PTO 236 also stated that “[i]f any plaintiff fails to timely provide the required Rule 26 Report and Documents, Defendant may send a Notice of Deficiency to the plaintiff's attorney. The deficiency letter shall state that the plaintiff has fourteen (14) days to cure the deficiency, and that Defendant will move for dismissal of the plaintiff's claims if the deficiency is not cured.”[10] Pursuant to PTO 236, Ms. Hassan was to submit a Rule 26 Report no later than June 15, 2015. She did not. Counsel for GSK sent Ms. Hassan two Letters of Deficiency, on June 16 and July 17, 2015, respectively, but the letters were returned to GSK because Ms. Hassan “failed to claim” them.[11]

         On July 20, 2015, Ms. Hassan filed a request for appointment of counsel, which the Court denied.[12] She attached to the motion a “Rule 26 Report and Documents” and a copy of PTO 236. Her report does not contain an expert opinion, but rather is compiled and signed by Ms. Hassan. The report does not comply with PTO 236 because, among other reasons, it is not “signed and sworn by a licensed physician.”

         GSK moved to dismiss the case based on Ms. Hassan's failure to comply with PTO 236 on August 20, 2015.[13] On January 28, 2016, Ms. Hassan filed interrogatories and document requests, which GSK subsequently moved to quash as premature.[14]

         Ms. Hassan passed away on February 7, 2016.[15] On May 20, 2016, Levi Hawkins, as legal representative of the estate of his grandmother Lucinda Hassan, moved to substitute himself as the named party in the complaint. Attached to his motion is Ms. Hassan's autopsy report, which appears to be offered as a second attempt to satisfy the requirements of PTO 236.[16]

         Mr. Hawkins then filed a motion for leave to file a fourth amended complaint, seeking leave to amend the caption of the complaint to include himself, Adrian J. Wiggins (Ms. Hassan's son), and Lavette Abdelwhaid (Ms. Hassan's daughter).[17] Mr. Hawkins did not attach a proposed fourth amended complaint to the motion. The Court issued an Order on November 4, 2016 denying both the motion to amend and the motion to substitute without prejudice because representative parties such as guardians or executors must be represented by counsel.[18] The Order also stated that “if counsel does not enter an appearance on behalf of the estate by December 23, 2016, the case will be dismissed.”[19]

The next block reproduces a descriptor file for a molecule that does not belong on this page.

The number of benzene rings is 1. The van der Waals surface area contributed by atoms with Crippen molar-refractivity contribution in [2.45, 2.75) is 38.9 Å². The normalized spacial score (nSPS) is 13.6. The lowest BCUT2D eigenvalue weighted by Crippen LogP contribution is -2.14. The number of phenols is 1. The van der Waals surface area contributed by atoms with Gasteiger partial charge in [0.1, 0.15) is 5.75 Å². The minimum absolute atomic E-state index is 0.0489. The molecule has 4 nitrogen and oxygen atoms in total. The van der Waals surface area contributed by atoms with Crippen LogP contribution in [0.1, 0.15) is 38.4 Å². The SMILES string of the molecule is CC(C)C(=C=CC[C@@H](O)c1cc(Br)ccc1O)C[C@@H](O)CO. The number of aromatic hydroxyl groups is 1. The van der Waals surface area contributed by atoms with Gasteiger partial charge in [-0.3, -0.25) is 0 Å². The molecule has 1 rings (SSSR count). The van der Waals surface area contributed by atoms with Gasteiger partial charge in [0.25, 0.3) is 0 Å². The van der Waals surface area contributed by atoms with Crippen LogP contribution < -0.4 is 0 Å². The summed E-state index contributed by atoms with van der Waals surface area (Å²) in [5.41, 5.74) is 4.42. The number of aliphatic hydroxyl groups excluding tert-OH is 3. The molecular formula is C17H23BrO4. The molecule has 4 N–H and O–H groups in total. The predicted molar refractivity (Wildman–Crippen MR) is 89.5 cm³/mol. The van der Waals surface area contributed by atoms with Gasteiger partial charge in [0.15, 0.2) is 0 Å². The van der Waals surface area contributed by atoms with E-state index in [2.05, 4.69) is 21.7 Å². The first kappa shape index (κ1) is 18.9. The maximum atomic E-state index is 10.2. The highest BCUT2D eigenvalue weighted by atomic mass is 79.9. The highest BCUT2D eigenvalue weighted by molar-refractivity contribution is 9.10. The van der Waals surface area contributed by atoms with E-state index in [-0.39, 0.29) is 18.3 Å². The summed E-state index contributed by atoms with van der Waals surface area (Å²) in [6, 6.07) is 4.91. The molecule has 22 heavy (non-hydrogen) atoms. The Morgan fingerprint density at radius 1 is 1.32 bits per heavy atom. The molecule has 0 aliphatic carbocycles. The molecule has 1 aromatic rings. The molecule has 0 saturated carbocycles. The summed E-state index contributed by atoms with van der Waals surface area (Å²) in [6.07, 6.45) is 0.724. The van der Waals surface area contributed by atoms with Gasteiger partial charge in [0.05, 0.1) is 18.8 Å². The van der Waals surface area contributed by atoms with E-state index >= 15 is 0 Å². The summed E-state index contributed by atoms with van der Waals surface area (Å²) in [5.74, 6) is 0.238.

On December 27, 2016, Mr. Hawkins filed a motion for an extension of time to obtain counsel to represent Ms. Hassan's estate. In it, he names various lawyers who have declined representation and their reasons for doing so, and concludes by requesting an extension of time to “obtain counsel and re-obtain the medical records within the statutory limitation noted by this Court.”[20] In the alternative, Mr. Hawkins requests that the Court appoint him counsel.

         III. Standard of Review

         A court may dismiss an action for failure to comply with a discovery order. Federal Rule of Civil Procedure 37(b)(2)(A)(v) states, in relevant part:

(b) Failure to Comply with a Court Order.. . .

(2) Sanctions in the District Where the Action Is Pending.

(A) For Not Obeying a Discovery Order. If a party or a party's officer, director, or managing agent--or a witness designated under Rule 30(b)(6) or 31(a)(4)--fails to obey an order to provide or permit discovery, including an order under Rule 26(f), 35, or 37(a), the court where the action is pending may issue further just orders. They may include the following:

. . .

(v) dismissing the action or proceeding in whole or in part . . .[21]

         Additionally, pursuant to Federal Rule of Civil Procedure 41(b), a district court may dismiss an action based on a litigant's failure to comply with a court order or failure to prosecute.[22] Regarding dismissal for failure to comply, the Third Circuit has stated, ‚Äúdismissal is a drastic sanction and should be reserved for those ...